filter: progid:DXImageTransform.Microsoft.Shadow(color='#969696', Direction=135, Strength=3);
}
This is served for IE only. The zoom: 1 is a hack to ensure that the element gets a layout (to work around the usual IE 6 bug).

So there you have it. Practical drop shadows. I will have to adjust the code a little bit as the other browsers get support, but I can live with that.

45 comments:

  1. Man, this is amazing!!! Realy amazing!!! This is the best solution and work´s fine!!!

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  2. This comment has been removed by the author.

    ReplyDelete
    Replies
    1. I like to use this in my website
      www.visitorbazaar.com
      May I use?

      Delete
  3. Good, but Opera 10.10 (current 21/01/2010) fails

    Only Opera 10.50 alpha wins

    thanks a lot

    ReplyDelete
  4. pixelzero: You still need another hack for old browsers. I didn't document that hack here, I only explained how to discover that you need it. :)

    I have one in action on YayArt.com, but it's a little bit complicated and has some caveats.

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  5. i have found the scripts for Opera from 9.5 (to the 10.50 version at this time) in your code (the common js).

    now i'm trying to apply to mupeditore.it

    thanks a lot

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  6. filter: progid:DXImageTransform.Microsoft.Shadow(color='#777777', Direction= 135, Strength=8);
    zoom: 1;

    Leaves a much better shadow, and its both easier to use, and looks a lot more like box-shadow :)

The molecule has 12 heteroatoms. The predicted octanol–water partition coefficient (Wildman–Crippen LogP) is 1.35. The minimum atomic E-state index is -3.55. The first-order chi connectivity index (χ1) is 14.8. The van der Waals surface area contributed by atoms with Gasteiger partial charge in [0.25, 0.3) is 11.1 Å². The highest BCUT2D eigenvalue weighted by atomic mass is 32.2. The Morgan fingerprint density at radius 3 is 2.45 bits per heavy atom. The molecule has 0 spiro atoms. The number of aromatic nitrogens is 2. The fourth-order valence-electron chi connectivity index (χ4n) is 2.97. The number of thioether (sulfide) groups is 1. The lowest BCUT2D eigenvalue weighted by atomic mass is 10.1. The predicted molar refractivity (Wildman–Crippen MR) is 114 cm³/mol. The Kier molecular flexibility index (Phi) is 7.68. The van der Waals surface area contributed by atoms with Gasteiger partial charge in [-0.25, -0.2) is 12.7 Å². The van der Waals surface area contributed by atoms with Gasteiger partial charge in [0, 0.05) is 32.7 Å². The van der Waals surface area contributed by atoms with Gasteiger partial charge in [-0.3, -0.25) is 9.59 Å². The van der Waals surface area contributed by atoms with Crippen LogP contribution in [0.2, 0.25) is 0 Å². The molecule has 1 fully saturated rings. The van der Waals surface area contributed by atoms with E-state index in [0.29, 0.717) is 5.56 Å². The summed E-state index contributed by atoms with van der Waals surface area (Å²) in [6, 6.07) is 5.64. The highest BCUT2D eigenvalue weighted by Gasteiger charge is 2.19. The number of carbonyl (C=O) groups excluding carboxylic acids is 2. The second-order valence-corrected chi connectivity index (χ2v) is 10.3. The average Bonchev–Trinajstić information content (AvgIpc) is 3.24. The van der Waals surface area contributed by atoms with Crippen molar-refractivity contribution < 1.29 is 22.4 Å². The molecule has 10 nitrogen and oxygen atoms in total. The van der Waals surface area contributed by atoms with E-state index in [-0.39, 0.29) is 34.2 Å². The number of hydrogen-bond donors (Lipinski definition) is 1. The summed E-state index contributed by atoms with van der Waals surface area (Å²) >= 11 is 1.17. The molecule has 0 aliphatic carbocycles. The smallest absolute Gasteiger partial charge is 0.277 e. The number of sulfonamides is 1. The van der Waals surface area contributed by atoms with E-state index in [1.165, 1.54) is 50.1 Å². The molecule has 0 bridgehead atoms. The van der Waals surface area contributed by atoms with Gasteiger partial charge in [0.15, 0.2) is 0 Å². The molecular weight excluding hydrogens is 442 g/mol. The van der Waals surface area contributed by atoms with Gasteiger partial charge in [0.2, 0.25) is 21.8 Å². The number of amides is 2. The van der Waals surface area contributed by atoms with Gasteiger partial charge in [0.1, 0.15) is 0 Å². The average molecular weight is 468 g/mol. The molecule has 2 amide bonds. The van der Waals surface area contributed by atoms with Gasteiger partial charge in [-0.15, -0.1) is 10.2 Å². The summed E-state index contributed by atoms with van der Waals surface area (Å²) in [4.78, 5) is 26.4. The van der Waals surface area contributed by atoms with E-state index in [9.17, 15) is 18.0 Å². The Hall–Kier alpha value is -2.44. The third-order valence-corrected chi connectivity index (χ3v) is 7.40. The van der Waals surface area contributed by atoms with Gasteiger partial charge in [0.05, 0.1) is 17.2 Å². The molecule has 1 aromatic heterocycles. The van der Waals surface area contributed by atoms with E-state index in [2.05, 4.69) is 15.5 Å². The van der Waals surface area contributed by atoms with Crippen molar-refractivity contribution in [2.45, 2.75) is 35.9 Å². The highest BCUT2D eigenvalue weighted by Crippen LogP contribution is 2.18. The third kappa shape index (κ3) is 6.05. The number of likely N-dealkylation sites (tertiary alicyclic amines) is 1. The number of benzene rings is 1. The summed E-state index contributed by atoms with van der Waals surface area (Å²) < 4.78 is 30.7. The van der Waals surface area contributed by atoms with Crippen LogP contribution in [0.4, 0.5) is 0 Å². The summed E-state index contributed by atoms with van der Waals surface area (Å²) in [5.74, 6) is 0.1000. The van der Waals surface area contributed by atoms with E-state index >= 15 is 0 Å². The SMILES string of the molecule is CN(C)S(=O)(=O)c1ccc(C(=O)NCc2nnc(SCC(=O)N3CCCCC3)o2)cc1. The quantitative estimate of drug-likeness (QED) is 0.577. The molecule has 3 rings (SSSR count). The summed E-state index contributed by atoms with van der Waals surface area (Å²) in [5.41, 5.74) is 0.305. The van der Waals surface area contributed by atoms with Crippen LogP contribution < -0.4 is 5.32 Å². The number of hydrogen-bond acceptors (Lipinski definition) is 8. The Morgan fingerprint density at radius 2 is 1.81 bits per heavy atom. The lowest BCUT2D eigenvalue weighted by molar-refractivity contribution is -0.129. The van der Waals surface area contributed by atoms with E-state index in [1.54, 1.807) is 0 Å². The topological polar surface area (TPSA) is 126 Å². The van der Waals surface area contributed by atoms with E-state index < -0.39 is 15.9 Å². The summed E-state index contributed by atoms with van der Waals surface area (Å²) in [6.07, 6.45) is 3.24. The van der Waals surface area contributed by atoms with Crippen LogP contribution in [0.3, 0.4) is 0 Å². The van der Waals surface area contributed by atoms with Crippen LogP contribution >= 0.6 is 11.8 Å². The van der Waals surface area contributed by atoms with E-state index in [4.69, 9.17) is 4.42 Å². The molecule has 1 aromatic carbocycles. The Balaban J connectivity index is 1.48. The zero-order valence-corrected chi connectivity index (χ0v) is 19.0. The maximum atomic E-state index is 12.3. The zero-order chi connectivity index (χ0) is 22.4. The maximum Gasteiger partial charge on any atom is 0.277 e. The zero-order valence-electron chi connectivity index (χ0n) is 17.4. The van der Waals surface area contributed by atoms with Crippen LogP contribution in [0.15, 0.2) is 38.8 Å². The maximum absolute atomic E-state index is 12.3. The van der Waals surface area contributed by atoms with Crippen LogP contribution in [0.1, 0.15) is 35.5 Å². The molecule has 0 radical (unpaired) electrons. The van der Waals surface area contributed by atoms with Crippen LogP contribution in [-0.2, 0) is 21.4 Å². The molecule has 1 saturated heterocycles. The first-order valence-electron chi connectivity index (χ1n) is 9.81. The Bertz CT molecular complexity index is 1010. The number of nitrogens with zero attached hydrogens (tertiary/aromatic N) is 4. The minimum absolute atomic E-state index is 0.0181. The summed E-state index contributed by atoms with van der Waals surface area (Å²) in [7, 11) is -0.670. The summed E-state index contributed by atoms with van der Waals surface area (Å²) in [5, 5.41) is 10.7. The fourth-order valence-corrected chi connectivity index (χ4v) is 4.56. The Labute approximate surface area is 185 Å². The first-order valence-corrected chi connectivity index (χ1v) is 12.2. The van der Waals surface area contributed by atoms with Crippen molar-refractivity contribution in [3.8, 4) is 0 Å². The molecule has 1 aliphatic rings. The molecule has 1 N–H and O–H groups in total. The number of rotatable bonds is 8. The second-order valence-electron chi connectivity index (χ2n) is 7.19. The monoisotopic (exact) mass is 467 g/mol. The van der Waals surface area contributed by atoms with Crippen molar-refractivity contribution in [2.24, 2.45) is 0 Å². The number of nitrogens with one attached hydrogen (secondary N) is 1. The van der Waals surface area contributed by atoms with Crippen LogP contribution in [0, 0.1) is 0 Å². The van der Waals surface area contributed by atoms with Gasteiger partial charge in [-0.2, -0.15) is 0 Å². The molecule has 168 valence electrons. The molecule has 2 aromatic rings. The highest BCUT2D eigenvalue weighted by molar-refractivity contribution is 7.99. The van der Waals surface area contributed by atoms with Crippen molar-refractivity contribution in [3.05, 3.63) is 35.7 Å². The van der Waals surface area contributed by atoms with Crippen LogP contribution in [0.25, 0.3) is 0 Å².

ReplyDelete

  7. filter: progid:DXImageTransform.Microsoft.Shadow(color='#777777', Direction= 135, Strength=8);

    yes, cool, only one line make the same of eights

    ReplyDelete
  8. Yeah, switching

    filter:
    progid:DXImageTransform.Microsoft.DropShadow(color=#969696, offx=1, offy=1)
    progid:DXImageTransform.Microsoft.DropShadow(color=#C2C2C2, offx=1, offy=1)
    progid:DXImageTransform.Microsoft.DropShadow(color=#EFEFEF, offx=1, offy=1);

    out with

    filter: progid:DXImageTransform.Microsoft.Shadow(color='#969696', Direction=135, Strength=3);

    I'll update the blog post. Thanks!

    ReplyDelete
  9. Hmmm, oddly enough your example doesn't work in IE 7 or IE 8 on my xp or vista installs. Just shows a grey box with no shadow.

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  10. works for me,
    XP sp3 ie8 and ie 7 & 6 with IETester

    ReplyDelete
  11. You could also do this to generate a rounded box-shadow ;)

    http://blog.citycrawler.com/?p=103

    - Daniel

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  12. Lovely trick indeed. Unfortunately does not work well with elements positioned absolutely that has :hover applied to it... Any thoughts to a fix guys?

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  13. to other not working try to put "!important" in css

    filter: progid:DXImageTransform.Microsoft.Shadow(color='#969696', Direction=135, Strength=3) !important;

    ReplyDelete
  14. Hi,

    I'd recommend checking out http://www.modernizr.com/ . This is a great tool to determine not just the browser but specific browser functions like if it supports box-shadow. Than you have access to a class: .no-boxshadow to apply rules for browsers that don't support box-shadow.

    :Sam